2 1/2 stars
Once two people have a shared history of intimacy together, it will always reappear when one is in the presence of the other. They may have not seen each other in a long time; but as soon as they meet, that oasis of intimate vulnerability floats up from the recesses of their minds to create terra firma. A gentle puff of breath slipping across an ear can remind one how they were being held as they dove into a luxurious sleep. The scent of their hair can bring back the vision of a wide open vista of sun stained cliffs cascading into a deep canyon as both sat close, taking in the majesty of the moment. So knowledgeable of each other’s ways, the two created a world unto themselves that is separate from the reality around then. Two individuals who had this connection in this dramatic romantic film were Eve and Adam, played by Tilda Swinton (The Grand Budapest Hotel, Adaptation) and Tom Hiddleston (War Horse, Thor franchise). Aware of Adam’s despondent reclusiveness, Eve traveled from her home in Tangier, Morocco to be with him in Detroit, MIchigan. With the world around them in decline they had their own little safe haven until Eve’s sister Ava, played by Mia Wasikowska (Jane Eyre, The Kids are all Right), showed up at their front door. This film festival nominated movie grew on me like Spanish moss on a thick humid day. Tilda and Tom were so deliciously good together as the centuries old vampires. The whole cast was strong but I could not take my eyes off the two of them. They were able to convey a feeling, an emotion simply by the turn of the head or the gaze of their eyes. The script was smart and hip with quick spurts of fresh humor. Since some of the characters were vampires, the whole picture had a certain darkness to it; but, there was a subtle lightness that made for deep languishing scenes. I really enjoyed the way the director’s or maybe it was cinematographer’s penetrating use of light sources played with the blackness. Though this film was listed as horror, there was nothing I would consider scary in the traditional sense. If you are squeamish at the sight of blood, no matter the vessel it may be in, then yes there were scenes that had blood. However, I can only think of one scene that might be considered gory. Despite a bit of uneven pacing, by the end of the movie I felt I had visited an old couple who knew each other so well, they did not have to ask how the other one felt, they just knew. Brief scenes of blood were shown.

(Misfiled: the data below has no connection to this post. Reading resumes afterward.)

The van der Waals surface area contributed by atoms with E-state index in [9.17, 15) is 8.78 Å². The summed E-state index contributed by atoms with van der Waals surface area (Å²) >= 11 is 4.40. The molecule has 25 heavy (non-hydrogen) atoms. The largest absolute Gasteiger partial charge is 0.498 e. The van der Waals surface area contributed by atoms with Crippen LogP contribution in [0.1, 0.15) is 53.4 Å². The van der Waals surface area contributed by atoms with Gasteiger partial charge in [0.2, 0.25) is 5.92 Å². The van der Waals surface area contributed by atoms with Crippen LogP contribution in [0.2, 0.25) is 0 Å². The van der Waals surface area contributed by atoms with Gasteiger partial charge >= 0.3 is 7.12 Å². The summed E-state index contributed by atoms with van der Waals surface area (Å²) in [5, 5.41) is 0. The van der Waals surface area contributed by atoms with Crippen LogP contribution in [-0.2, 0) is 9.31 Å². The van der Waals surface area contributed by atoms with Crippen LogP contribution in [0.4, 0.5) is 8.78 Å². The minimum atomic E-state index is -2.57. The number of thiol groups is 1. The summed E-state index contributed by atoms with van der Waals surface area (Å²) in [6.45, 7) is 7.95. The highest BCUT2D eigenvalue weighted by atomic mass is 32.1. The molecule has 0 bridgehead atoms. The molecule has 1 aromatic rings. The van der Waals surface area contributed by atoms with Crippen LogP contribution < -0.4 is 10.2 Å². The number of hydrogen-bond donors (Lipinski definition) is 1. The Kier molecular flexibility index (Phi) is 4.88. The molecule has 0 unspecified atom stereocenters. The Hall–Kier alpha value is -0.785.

Before I write this review I want to say it is not my intention to offend or ridicule anyone’s beliefs or religion. I follow the advice given to me by my very first employer; never discuss politics or religion in mixed company. With that being said, I have noticed the older people get the more comfort they find with the idea there is a heaven. Most people like to know where they are going in life so it makes sense they would want to know in death. I have heard a variety of interpretations from several people on what heaven means to them. For me heaven would be a place where there are no calories in food. Being able to eat something without thinking how it will affect me sounds like total bliss. I have attended funerals where someone commenting on the deceased will say they are now with the person’s significant other or family members and I can see this is meant to comfort the living. Since heaven is not some tangible item that one can hold or visit on vacation, it is open to anyone’s interpretation. Four year old Colton Burpo, played by newcomer Conner Corum, had a very distinct and vivid recollection of heaven in this dramatic movie based on a true story. Greg Kinnear (Little Miss Sunshine, Thin Ice) played Colton’s dad Todd. After a near-death experience Colton began speaking of heaven as if he had visited it during the time of his surgery. His father who was a preacher began to question his own beliefs as people in their small town began reacting to the news. The movie studio scored big time by choosing Connor to play Colton in this film version based on the best selling book of the same title. Connor was so good that I started to believe he was Colton. Greg Kinnear and Margo Martindale (The Hours, August: Osage County) as Nancy Rawling were way above the rest of the cast in regards to acting skills. The direction was okay but I felt there were passages that slowed down as the story at times verged on becoming preachy. I hope what I say next does not make me appear to be stereotyping people, but the movie audience I was sitting with seemed almost reverent. Everyone and I do mean everyone sat quietly in their seats. There were no sounds from people munching on food or commenting to each other. At the end of the movie a good portion of the viewers applauded. I think this will be of those movies that will draw in a specific crowd. Heaven knows if viewers will find this film entertaining.